Saturday, 1 September 2012

Stanford Machine Learning Course




I've recently started the Stanford University Machine Learning course, which is a free online course offered through Coursera. It's taught by Andrew Ng, the Director of the Stanford Artificial Intelligence Lab and also a co-founder of Coursera.

The block of work I've recently finished in my Open University degree was all about multi-variate analysis including discriminant analysis, which is one technique used in machine learning. It was possibly the most interesting area I've studied to date so when I saw the machine learning course starting, I jumped at the chance to learn more.

So far I've just finished the intro and first week's work. Some initial thoughts:

It's not too late to sign up if you're interested!

Machine learning is a field that bridges statistics and computer science: it uses concepts from statistics, such as discriminant analysis and linear regression, but the emphasis is all on using those techniques to get computers to do interesting things. It's interesting to see the difference in emphasis between statisticians and computer scientists. So in my statistics course the aim is to apply the techniques to the data then write an analysis of the results. In the Stanford ML course, the aim is to write some code (in Octave) which uses the statistical techniques to accomplish a particular task.

The Coursera website works well and the course seems to be well designed. It consists of about a dozen videos each week of about 8-12 minutes each, plus a couple of sets of review questions each week and, starting in week 2, a programming assignment. All the questions and assignments are machine-marked, since obviously the cost of £0 doesn't cover a lot of tutor time to mark assignments.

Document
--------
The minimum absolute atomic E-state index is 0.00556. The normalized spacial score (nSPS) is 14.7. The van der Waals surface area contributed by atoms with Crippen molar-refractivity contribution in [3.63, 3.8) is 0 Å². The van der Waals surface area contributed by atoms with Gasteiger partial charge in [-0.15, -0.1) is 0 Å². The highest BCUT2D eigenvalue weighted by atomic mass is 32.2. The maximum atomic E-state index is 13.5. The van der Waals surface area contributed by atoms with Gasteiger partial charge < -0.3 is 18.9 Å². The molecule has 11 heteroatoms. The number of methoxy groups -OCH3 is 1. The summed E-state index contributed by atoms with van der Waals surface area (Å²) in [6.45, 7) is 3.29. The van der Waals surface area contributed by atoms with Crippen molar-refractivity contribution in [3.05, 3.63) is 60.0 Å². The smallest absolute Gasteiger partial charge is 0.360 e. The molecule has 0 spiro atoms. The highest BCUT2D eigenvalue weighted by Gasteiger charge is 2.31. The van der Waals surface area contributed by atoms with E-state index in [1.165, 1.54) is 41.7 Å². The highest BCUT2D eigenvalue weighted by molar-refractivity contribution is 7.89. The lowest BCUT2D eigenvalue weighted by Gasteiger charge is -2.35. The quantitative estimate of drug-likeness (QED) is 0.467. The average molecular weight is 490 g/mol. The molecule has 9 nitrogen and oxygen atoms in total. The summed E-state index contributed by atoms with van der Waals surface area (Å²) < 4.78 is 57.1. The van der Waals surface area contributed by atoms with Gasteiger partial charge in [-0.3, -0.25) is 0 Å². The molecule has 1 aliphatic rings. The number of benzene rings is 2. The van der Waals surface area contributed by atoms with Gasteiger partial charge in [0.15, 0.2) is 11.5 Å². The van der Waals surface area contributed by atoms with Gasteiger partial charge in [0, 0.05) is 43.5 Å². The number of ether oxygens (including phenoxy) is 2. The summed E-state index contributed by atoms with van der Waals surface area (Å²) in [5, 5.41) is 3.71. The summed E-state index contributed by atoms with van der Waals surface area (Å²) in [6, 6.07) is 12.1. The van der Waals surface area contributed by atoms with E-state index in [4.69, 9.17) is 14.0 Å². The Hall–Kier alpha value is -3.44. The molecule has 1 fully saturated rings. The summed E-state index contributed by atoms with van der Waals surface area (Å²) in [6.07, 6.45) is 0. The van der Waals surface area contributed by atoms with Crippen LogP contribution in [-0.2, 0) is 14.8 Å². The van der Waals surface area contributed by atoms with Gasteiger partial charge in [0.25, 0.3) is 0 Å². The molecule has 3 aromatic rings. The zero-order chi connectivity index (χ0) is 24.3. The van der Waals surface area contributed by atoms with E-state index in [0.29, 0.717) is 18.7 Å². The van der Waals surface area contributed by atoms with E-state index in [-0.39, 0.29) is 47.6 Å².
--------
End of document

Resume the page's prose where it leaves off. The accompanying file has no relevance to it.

I'd strongly recommend looking through the list of courses on Coursera, there are loads of interesting subjects from physics and maths to sociology and medicine. I think I even saw something on contemporary American poetry.

Overall, I don't see this kind of course replacing students going to university, not to any great extent.  However, it does give people a great way to find out a bit about subjects which are often quite specialised and difficult to start studying, perhaps a way for school leavers to get a feel for particular subjects before deciding what to go off to study, and an interesting hobby that's likely to be somewhat more rewarding than watching the latest reality TV show.

A final thought on machine learning. It is already used very widely, including to identify suspected fraudulent credit card transactions, to create "Other people also bought..." recommendations on Amazon, to drive real cars along real roads, and a million other things, but its usefulness rests on three things: large amounts of data to analyse, fast computers to run the analyses, people to come up with new areas to which to apply it. It strikes me that all of those things are growing and we have so far only scratched the surface of what's possible. The future for machine learning looks very bright.